New evidence from the Child Poverty Action Group (CPAG) has recently put the spotlight back on to the controversial Universal Credit (UC) benefits system. CPAG published a report which argues that the benefits system, which was first piloted in 2013 is, in fact, causing workers to be out of pocket largely due to the rigid monthly assessments carried out on claimants income and circumstance.
Universal Credit was implemented to overhaul the welfare benefits system, replacing six previous benefits which were being paid fortnightly or weekly.
The assessment runs over a calendar month starting from the date UC is awarded, at the end of each month claimants circumstances and income are assessed to determine their ongoing entitlement to UC with the next payment made a week later in arrears. This means that if a claimant has a payday on the first or second assessment date or are paid one or two days early because of a weekend or bank holiday they are classed as having two paydays in one assessment month and none in the one after.
This would then mean a lower UC payment in month one due to “higher” wages and then can actually be lower again in the non-payment month due to the benefits cap on people who do work or have low earnings (under £520 a month).
CPAG have set up an early warning system which gathers cases from advisers working with families and social security recipients and have scrutinised 400 cases since 2017. They found 1 in 20 had issues relating to the assessment period.
The report has claimed; “In the worst cases, workers are losing hundreds of pounds each year simply because their pay-days clash with the monthly ‘assessment periods’ in universal credit (UC). Far from offering much-vaunted simplicity, UC rules leave many workers unable to predict what their payments will be from one month to the next. People who happen to move house at the ‘wrong’ point in their assessment period can also lose hundreds of pounds in help with rent.”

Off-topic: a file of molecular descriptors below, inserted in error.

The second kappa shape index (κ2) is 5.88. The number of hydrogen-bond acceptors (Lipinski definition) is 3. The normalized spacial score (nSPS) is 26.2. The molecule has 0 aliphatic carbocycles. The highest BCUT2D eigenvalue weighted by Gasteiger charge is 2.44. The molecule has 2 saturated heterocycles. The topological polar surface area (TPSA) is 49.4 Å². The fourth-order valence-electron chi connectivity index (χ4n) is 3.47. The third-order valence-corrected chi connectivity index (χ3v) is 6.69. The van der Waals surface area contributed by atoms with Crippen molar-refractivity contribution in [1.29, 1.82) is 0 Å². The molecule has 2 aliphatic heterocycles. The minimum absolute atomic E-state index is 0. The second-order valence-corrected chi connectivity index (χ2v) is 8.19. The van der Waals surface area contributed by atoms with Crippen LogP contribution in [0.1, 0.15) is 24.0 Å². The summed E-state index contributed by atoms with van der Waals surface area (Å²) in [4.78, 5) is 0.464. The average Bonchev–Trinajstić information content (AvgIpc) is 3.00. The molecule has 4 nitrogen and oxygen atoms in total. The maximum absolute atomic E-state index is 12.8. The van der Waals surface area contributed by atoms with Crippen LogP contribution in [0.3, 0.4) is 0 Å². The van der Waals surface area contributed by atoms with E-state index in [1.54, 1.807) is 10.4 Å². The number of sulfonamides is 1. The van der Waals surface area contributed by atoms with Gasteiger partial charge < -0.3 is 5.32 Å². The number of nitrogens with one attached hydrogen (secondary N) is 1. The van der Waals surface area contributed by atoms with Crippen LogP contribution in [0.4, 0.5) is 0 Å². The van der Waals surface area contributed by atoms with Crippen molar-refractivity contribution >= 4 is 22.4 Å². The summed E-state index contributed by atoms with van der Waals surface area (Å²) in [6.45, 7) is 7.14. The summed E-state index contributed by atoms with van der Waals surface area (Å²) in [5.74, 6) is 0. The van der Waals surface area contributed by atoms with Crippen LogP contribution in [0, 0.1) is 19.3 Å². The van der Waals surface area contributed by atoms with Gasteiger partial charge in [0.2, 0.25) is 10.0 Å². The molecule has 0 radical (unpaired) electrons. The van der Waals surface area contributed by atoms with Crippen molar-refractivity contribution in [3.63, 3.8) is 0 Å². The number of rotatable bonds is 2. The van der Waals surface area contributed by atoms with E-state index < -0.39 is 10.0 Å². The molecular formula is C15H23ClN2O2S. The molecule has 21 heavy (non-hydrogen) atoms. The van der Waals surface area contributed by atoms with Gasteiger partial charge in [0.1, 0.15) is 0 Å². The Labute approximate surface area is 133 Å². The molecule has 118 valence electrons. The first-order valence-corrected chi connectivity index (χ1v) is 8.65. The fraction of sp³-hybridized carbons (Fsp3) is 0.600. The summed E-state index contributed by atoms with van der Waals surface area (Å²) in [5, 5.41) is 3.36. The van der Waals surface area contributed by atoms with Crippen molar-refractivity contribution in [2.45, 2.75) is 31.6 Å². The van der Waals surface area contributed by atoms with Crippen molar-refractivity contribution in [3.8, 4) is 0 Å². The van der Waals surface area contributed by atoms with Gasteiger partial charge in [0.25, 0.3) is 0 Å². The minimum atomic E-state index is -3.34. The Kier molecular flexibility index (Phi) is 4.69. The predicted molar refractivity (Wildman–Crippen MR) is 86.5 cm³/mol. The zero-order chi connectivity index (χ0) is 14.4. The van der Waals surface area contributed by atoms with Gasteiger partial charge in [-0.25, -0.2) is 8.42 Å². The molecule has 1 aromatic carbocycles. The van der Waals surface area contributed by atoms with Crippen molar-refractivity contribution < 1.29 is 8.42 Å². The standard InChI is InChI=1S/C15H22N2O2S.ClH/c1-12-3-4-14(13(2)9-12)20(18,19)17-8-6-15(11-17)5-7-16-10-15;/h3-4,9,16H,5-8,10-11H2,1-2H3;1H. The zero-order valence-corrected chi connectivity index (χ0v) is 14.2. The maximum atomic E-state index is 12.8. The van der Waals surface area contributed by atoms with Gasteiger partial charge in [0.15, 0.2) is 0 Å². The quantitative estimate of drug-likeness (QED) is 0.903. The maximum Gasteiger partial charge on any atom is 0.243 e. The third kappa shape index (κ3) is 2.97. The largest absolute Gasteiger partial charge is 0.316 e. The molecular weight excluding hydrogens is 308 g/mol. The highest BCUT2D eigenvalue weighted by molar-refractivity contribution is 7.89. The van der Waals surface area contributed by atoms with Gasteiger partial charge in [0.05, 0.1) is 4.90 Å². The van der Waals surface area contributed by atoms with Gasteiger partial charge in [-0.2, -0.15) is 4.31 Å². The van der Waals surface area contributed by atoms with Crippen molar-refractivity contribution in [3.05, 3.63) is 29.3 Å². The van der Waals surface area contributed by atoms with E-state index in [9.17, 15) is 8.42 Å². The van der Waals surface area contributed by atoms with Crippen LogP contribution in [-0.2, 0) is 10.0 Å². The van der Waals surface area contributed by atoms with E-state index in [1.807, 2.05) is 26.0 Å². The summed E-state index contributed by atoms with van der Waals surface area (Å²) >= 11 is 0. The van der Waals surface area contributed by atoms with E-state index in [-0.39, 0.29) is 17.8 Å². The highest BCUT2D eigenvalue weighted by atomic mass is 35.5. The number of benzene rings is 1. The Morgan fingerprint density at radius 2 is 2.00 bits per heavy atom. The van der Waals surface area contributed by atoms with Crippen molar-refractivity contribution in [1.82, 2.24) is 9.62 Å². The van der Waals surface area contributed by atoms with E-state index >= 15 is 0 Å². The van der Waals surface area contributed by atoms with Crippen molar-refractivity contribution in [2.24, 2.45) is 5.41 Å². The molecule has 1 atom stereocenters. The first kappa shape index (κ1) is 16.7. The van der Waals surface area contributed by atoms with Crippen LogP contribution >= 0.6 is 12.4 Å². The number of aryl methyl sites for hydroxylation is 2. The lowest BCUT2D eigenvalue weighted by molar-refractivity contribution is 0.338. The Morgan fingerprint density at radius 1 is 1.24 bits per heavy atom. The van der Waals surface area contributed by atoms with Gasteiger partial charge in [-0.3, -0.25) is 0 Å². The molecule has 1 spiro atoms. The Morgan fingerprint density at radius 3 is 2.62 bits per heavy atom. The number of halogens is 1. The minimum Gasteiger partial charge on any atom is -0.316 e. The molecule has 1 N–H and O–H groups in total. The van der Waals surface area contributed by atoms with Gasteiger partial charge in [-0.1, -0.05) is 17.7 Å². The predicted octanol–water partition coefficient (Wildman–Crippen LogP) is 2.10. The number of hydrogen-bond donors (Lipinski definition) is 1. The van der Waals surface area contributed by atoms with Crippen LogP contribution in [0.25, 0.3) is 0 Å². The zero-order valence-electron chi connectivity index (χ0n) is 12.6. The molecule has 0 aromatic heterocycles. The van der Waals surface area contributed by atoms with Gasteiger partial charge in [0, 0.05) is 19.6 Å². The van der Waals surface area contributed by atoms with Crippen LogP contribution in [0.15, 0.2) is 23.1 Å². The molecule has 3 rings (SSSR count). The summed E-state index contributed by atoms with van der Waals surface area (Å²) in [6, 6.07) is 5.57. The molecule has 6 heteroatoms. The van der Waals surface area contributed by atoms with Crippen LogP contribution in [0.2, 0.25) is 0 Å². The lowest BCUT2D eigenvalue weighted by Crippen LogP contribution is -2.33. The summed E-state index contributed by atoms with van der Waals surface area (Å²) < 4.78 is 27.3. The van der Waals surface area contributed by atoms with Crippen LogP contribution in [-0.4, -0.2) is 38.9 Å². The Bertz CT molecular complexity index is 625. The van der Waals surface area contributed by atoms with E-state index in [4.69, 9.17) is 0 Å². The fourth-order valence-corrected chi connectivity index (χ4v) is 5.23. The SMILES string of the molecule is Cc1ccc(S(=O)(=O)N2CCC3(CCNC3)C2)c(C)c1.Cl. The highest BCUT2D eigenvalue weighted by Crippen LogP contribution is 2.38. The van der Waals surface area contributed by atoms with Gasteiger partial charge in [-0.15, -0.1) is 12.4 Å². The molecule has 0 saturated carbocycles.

This was also found in a report in June 2018 by Money Saving Expert which revealed a fifth of claimants are still receiving their first payment late, finding that on top of the mandatory five-week waiting period that is given for the first payment, they often had to wait up to four extra weeks on top of that concluding approximately 300,000 claimants will be paid late this year.
Fears were first raised on delays in payment during part of the rollout in December 2017 when Laura Pibford Labour MP highlighted potential problems with payment dates during Prime Ministers question time asking the PM;
“The DWP (Department of Work and Pensions) proposes to roll-out the UC system in my constituency over Christmas time; this is either gross incompetence or calculated cruelty?”
The Prime Minister Theresa May argued at the time that the DWP had been performing much better and stated that “figures had shown an improvement in terms of people getting payments on time and have increased substantially”.
The issues surrounding UC are also affecting taxpayers as a whole according to the National Auditors report which attacked the system earlier this year, concluding that the programme may end up costing more than the system it replaced and can not prove it helps people to work. The NAO Report paints a damning picture of the system which had a £1bn investment put into its creation.
However In June this year in a speech to the Reform think-tank, Welfare Secretary Esther McVey said UC was adapting the welfare system to changing patterns of work and using the latest technology to create an agile service offering “tailor-made support”.
But in an almost unprecedented official admission that not all is going well with the benefit, which is six years behind schedule, she said changes were needed.
However, criticism does continue and the government continues to roll out the UC at present with the latest rollout with the various roll out across the UK this month and when challenged recently the DWP stood by the system stating;
“We continue to listen to feedback and make any necessary improvements during the rollout without test and learn approach”.